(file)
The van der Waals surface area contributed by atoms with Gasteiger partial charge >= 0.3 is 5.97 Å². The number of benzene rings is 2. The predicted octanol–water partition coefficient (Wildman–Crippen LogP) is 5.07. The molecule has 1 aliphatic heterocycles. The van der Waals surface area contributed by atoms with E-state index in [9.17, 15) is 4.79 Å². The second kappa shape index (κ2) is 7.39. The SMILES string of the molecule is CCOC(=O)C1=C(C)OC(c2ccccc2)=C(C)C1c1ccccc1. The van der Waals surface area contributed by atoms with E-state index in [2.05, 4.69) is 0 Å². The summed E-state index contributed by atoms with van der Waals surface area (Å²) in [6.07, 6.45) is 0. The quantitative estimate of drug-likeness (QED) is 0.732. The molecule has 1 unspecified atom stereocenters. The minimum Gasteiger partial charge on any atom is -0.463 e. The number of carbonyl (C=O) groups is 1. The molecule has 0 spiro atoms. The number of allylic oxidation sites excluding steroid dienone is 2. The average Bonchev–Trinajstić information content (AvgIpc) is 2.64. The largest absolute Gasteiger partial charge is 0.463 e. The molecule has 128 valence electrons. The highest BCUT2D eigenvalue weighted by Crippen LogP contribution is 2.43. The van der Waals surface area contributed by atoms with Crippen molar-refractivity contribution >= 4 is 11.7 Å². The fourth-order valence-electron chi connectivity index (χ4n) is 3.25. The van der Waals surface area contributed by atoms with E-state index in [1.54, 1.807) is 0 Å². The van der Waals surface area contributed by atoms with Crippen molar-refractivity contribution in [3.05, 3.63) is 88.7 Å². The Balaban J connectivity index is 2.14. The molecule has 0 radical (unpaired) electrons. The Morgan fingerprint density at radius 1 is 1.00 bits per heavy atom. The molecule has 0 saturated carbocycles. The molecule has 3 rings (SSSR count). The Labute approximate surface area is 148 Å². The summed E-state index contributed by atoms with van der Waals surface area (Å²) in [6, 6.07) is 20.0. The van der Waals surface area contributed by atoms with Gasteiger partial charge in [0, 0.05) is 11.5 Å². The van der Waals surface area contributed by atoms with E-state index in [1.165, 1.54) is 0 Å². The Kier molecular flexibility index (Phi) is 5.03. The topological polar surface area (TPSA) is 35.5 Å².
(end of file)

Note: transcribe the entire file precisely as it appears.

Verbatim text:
The van der Waals surface area contributed by atoms with Gasteiger partial charge >= 0.3 is 5.97 Å². The number of benzene rings is 2. The predicted octanol–water partition coefficient (Wildman–Crippen LogP) is 5.07. The molecule has 1 aliphatic heterocycles. The van der Waals surface area contributed by atoms with E-state index in [9.17, 15) is 4.79 Å². The second kappa shape index (κ2) is 7.39. The SMILES string of the molecule is CCOC(=O)C1=C(C)OC(c2ccccc2)=C(C)C1c1ccccc1. The van der Waals surface area contributed by atoms with E-state index in [2.05, 4.69) is 0 Å². The summed E-state index contributed by atoms with van der Waals surface area (Å²) in [6.07, 6.45) is 0. The quantitative estimate of drug-likeness (QED) is 0.732. The molecule has 1 unspecified atom stereocenters. The minimum Gasteiger partial charge on any atom is -0.463 e. The number of carbonyl (C=O) groups is 1. The molecule has 0 spiro atoms. The number of allylic oxidation sites excluding steroid dienone is 2. The average Bonchev–Trinajstić information content (AvgIpc) is 2.64. The largest absolute Gasteiger partial charge is 0.463 e. The molecule has 128 valence electrons. The highest BCUT2D eigenvalue weighted by Crippen LogP contribution is 2.43. The van der Waals surface area contributed by atoms with Crippen molar-refractivity contribution >= 4 is 11.7 Å². The fourth-order valence-electron chi connectivity index (χ4n) is 3.25. The van der Waals surface area contributed by atoms with E-state index in [1.54, 1.807) is 0 Å². The van der Waals surface area contributed by atoms with Crippen molar-refractivity contribution in [3.05, 3.63) is 88.7 Å². The Balaban J connectivity index is 2.14. The molecule has 0 radical (unpaired) electrons. The Morgan fingerprint density at radius 1 is 1.00 bits per heavy atom. The molecule has 0 saturated carbocycles. The molecule has 3 rings (SSSR count). The Labute approximate surface area is 148 Å². The summed E-state index contributed by atoms with van der Waals surface area (Å²) in [6, 6.07) is 20.0. The van der Waals surface area contributed by atoms with Gasteiger partial charge in [0, 0.05) is 11.5 Å². The van der Waals surface area contributed by atoms with E-state index in [1.165, 1.54) is 0 Å². The Kier molecular flexibility index (Phi) is 5.03. The topological polar surface area (TPSA) is 35.5 Å².